EGU23-5352, updated on 22 Feb 2023
EGU General Assembly 2023
© Author(s) 2023. This work is distributed under
the Creative Commons Attribution 4.0 License.

Mapping vegetation cover on rewetted fen peatlands using hyperspectral spaceborne images from DESIS and PRISMA

Arasumani Muthusamy, Fabian Thiel, Vu Dong Pham, Christina Hellmann, and Sebastian van der Linden
Arasumani Muthusamy et al.
  • Institute of Geography and Geology, University of Greifswald, Partner in the Greifswald Mire Centre, Friedrich-Ludwig-Jahn-Straße 16, 17489 Greifswald, Germany

Undisturbed peatlands constitute relevant carbon sinks. However, drained or degraded peatlands cause carbon emissions and more than 90 % of the peatlands in Mecklenburg-Western Pomerania, Germany, have been drained. In order to achieve the goals for climate change mitigation, several initiatives have been taken to restore drained and degraded peatlands by rewetting. Previously, drained peatlands were used for agricultural and grassland production, which led to significant carbon emissions. The Paludiculture scheme was introduced to allow sustainable and climate-friendly agricultural production under permanently wet conditions, which allow carbon sequestration of the soil. Phragmites australis (Reed) and Typha spp. (Cattail) are key plants for paludicluture in rewetted areas of north-east Germany.

It is necessary to regularly monitor the plant communities in rewetted areas, as this can be an indicator of rewetting success. Distinguishing peatland vegetation communities require high spectral resolution images, whereas multispectral images may show comparable spectral signatures in different peatland vegetation types. Recently launched hyperspectral sensors offer new possibilities regarding accurate vegetation monitoring in rewetted peatlands. In this study, we investigated multi-date hyperspectral images from DESIS, mounted on the International Space Station (ISS), and satellite-based PRISMA for peatland vegetation mapping. In addition to the increased spectral information, both sensors allow multiple observations per year, which was not the case for airborne hyperspectral data. The 30-m spatial resolution of both sensors, however, brings along multiple peatland vegetation communities within single pixels; hence we used a sub-pixel classification strategy using a Regression-based unmixing approach with synthetic training data. Our analyses focussed on the influence on map accuracy by i) the hyperspectral information and ii) the observation dates.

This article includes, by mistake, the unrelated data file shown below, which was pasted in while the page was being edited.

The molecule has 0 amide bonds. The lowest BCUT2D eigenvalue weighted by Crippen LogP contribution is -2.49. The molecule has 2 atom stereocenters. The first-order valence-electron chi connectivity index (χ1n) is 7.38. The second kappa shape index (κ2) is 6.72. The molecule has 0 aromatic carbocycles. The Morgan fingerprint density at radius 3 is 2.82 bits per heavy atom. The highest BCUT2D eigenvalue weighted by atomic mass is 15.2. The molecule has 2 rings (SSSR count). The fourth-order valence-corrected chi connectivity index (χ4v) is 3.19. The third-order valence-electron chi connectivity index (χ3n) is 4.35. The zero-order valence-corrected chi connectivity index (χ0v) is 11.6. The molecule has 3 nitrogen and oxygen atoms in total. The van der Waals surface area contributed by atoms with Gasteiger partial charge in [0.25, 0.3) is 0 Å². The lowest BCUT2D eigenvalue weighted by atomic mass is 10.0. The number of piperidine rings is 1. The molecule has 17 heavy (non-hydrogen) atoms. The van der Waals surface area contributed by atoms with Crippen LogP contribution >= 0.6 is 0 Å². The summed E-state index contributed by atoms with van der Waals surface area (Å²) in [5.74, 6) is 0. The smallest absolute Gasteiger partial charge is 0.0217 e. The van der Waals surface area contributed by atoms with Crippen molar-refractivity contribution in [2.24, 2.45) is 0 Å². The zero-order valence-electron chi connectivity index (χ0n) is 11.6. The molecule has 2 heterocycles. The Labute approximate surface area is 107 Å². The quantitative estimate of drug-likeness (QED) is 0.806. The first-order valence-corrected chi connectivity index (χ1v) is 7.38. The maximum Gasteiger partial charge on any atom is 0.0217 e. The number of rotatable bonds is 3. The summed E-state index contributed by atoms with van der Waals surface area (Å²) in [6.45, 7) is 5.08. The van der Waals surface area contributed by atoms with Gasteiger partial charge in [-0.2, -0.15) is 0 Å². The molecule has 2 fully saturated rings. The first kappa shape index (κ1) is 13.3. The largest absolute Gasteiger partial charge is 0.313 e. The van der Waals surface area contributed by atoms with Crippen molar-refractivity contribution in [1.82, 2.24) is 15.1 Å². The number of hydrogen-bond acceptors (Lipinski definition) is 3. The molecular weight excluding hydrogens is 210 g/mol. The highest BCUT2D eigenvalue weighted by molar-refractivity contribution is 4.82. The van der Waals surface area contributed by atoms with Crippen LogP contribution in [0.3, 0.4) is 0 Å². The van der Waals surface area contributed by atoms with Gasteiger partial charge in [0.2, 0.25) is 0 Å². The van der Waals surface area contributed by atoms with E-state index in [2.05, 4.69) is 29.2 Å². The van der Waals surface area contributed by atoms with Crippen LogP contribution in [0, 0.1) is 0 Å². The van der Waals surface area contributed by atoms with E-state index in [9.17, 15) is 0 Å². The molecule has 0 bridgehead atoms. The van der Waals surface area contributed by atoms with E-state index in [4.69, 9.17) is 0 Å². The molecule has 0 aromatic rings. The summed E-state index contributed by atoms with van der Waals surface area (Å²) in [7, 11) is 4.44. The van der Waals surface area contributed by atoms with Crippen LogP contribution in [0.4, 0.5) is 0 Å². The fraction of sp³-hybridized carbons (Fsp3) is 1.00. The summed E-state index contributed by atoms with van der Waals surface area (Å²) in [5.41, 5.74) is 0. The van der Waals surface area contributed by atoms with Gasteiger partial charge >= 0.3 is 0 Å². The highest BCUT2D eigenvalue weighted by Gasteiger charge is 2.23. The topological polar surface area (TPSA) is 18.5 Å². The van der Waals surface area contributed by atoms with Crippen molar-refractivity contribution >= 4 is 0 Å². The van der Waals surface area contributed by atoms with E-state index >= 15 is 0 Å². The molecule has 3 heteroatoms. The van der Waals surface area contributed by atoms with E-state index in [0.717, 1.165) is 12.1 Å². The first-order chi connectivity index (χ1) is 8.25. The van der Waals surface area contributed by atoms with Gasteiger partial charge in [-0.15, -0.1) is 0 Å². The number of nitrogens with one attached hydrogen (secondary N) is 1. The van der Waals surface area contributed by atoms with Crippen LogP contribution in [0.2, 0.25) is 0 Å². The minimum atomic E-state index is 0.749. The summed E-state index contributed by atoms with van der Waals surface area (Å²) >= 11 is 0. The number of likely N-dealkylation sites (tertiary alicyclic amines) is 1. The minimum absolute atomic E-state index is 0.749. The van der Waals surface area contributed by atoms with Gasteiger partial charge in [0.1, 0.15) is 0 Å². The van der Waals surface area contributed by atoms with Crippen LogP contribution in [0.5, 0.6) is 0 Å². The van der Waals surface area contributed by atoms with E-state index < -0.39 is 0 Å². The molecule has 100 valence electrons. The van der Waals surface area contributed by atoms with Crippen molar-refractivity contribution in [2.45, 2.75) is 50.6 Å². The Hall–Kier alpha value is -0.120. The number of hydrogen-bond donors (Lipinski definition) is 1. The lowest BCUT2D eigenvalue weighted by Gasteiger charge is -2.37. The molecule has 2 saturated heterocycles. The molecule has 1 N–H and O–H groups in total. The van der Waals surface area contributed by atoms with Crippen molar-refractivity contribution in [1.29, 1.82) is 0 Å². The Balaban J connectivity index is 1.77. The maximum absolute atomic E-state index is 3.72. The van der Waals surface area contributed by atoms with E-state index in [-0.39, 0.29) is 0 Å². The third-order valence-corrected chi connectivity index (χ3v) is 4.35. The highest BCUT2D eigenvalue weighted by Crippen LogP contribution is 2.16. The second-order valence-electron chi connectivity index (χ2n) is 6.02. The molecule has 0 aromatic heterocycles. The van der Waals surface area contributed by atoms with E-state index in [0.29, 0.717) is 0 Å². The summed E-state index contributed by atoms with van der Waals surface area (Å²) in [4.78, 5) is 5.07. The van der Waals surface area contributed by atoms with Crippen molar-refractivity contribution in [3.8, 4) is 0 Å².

We observed that combining April and June PRISMA (MAE = 16.4%) and April and June DESIS (MAE = 17.3%) datasets produced the best results for mapping the peatland vegetation fractions. Analysis of single dates showed that June data leads to slightly better results than April. We found that PRISMA images produced slightly better results than DESIS, which may be caused by the shortwave infrared information missing in the DESIS data. In contrast, DESIS has only visible and near-infrared bands (400-1000 nm) despite having a higher spectral resolution (2.55 nm) than PRISMA (10 nm). 

In conclusion, the hyperspectral information, especially from the short wave infrared > 1 µm, together with the multi-date observation could be shown to contribute to sub-pixel mapping accuracy. In the future, PRISMA and DESIS images can be coupled with EnMAP and the forthcoming SBG and CHIME missions to further improve the space-borne monitoring of rewetted peatlands.

How to cite: Muthusamy, A., Thiel, F., Pham, V. D., Hellmann, C., and van der Linden, S.: Mapping vegetation cover on rewetted fen peatlands using hyperspectral spaceborne images from DESIS and PRISMA, EGU General Assembly 2023, Vienna, Austria, 24–28 Apr 2023, EGU23-5352,, 2023.